• 30:42 by the end of 2020 for debt reduction for IDA  countries in unsustainable debt situations.
  • 30:50 Looking more broadly, since  the arrival of COVID-19,  
  • 30:50 the challenge of high debt burdens has  expanded to endanger the solvency of many  
  • 30:50 businesses. The Bank for International  Settlements has estimated that 50% of  
  • 30:50 businesses do not have enough cash to pay their  debt-servicing costs over the coming year.
  • 30:50 Rising corporate debt distress has the potential  to put otherwise viable firms out of business,  
  • 30:51 exacerbating job losses, depressing  entrepreneurship, and slowing growth  
  • 30:51 prospects well into the future. The World  Bank and IFC are both working with our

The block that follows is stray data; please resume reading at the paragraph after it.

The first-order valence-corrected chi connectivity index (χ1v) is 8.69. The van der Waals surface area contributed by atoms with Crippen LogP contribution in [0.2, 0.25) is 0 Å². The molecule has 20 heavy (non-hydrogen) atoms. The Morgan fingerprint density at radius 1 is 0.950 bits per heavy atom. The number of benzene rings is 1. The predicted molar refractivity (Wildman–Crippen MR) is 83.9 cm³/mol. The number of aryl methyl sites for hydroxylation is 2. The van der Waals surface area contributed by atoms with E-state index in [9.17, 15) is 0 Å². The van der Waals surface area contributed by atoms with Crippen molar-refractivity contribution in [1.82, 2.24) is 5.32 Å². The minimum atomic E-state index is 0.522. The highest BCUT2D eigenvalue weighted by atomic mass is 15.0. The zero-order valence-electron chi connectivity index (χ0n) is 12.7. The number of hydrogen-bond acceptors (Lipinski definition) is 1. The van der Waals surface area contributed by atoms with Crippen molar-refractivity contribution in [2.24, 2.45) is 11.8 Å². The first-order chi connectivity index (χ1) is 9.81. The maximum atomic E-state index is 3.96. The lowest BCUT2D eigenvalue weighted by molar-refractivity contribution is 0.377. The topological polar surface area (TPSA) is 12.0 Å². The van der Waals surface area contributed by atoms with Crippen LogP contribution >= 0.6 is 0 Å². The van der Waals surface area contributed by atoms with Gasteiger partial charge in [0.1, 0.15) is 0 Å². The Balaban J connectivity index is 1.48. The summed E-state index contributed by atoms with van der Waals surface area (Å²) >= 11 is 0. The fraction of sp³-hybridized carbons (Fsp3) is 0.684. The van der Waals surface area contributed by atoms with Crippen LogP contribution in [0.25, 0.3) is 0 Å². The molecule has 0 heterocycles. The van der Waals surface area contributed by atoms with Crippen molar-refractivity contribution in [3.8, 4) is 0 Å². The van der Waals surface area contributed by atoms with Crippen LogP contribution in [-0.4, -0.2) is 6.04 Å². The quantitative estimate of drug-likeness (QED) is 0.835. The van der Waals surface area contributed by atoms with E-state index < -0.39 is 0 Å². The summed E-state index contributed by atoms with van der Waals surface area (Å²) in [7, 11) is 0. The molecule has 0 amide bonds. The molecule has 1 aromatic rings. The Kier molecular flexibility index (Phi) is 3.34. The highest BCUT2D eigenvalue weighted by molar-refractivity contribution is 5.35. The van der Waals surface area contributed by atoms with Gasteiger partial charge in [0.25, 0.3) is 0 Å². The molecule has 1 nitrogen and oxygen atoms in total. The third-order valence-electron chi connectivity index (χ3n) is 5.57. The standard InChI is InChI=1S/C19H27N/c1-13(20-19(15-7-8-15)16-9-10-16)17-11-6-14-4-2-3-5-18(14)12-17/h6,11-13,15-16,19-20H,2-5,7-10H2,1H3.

• 30:51 client countries to address this issue, helping  them bolster and improve insolvency frameworks  
  • 30:51 while shoring up the working capital  of systemically important businesses.
  • 30:51 Topic 4: Fostering an Inclusive  and Resilient Recovery
  • 30:51 My fourth topic is on fostering an inclusive and  resilient recovery. COVID-19 has demonstrated—with  
  • 30:59 deadly effect—that national borders offer  little protection against some calamities.  
  • 31:05 It has underscored the deep connections  between economic systems, human health,  
  • 31:10 and global well-being. It has concentrated our  minds on building systems that will better protect  
  • 31:17 all countries the next time, especially  our poorest and most vulnerable citizens.
  • 31:24 It is critical that countries work toward  their climate and environmental goals. A